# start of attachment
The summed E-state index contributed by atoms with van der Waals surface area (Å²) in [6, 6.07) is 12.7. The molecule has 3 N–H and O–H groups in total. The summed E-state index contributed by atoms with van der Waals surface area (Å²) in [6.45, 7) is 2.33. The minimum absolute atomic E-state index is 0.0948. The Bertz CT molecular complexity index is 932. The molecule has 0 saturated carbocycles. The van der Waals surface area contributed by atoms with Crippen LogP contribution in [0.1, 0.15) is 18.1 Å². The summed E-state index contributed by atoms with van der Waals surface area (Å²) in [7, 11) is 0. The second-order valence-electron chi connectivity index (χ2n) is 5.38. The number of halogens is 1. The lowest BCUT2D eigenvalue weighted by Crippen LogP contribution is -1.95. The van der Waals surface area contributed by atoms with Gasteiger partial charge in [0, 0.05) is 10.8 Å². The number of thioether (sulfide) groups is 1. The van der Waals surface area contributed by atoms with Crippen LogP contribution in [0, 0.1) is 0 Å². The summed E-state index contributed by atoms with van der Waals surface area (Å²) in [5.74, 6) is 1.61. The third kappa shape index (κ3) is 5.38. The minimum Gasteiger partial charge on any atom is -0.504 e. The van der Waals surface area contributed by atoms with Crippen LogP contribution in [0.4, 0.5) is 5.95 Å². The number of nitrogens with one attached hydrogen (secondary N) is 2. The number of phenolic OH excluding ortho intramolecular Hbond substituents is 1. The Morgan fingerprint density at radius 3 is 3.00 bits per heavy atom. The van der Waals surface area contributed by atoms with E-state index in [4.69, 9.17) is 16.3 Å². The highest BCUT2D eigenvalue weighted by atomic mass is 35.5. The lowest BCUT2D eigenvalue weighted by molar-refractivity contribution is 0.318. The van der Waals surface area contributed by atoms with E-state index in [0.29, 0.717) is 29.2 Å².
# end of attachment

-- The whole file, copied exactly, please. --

The summed E-state index contributed by atoms with van der Waals surface area (Å²) in [6, 6.07) is 12.7. The molecule has 3 N–H and O–H groups in total. The summed E-state index contributed by atoms with van der Waals surface area (Å²) in [6.45, 7) is 2.33. The minimum absolute atomic E-state index is 0.0948. The Bertz CT molecular complexity index is 932. The molecule has 0 saturated carbocycles. The van der Waals surface area contributed by atoms with Crippen LogP contribution in [0.1, 0.15) is 18.1 Å². The summed E-state index contributed by atoms with van der Waals surface area (Å²) in [7, 11) is 0. The second-order valence-electron chi connectivity index (χ2n) is 5.38. The number of halogens is 1. The lowest BCUT2D eigenvalue weighted by Crippen LogP contribution is -1.95. The van der Waals surface area contributed by atoms with Gasteiger partial charge in [0, 0.05) is 10.8 Å². The number of thioether (sulfide) groups is 1. The van der Waals surface area contributed by atoms with Crippen LogP contribution in [0, 0.1) is 0 Å². The summed E-state index contributed by atoms with van der Waals surface area (Å²) in [5.74, 6) is 1.61. The third kappa shape index (κ3) is 5.38. The minimum Gasteiger partial charge on any atom is -0.504 e. The van der Waals surface area contributed by atoms with Crippen LogP contribution in [0.4, 0.5) is 5.95 Å². The number of nitrogens with one attached hydrogen (secondary N) is 2. The number of phenolic OH excluding ortho intramolecular Hbond substituents is 1. The Morgan fingerprint density at radius 3 is 3.00 bits per heavy atom. The van der Waals surface area contributed by atoms with E-state index in [4.69, 9.17) is 16.3 Å². The highest BCUT2D eigenvalue weighted by atomic mass is 35.5. The lowest BCUT2D eigenvalue weighted by molar-refractivity contribution is 0.318. The van der Waals surface area contributed by atoms with E-state index in [0.29, 0.717) is 29.2 Å².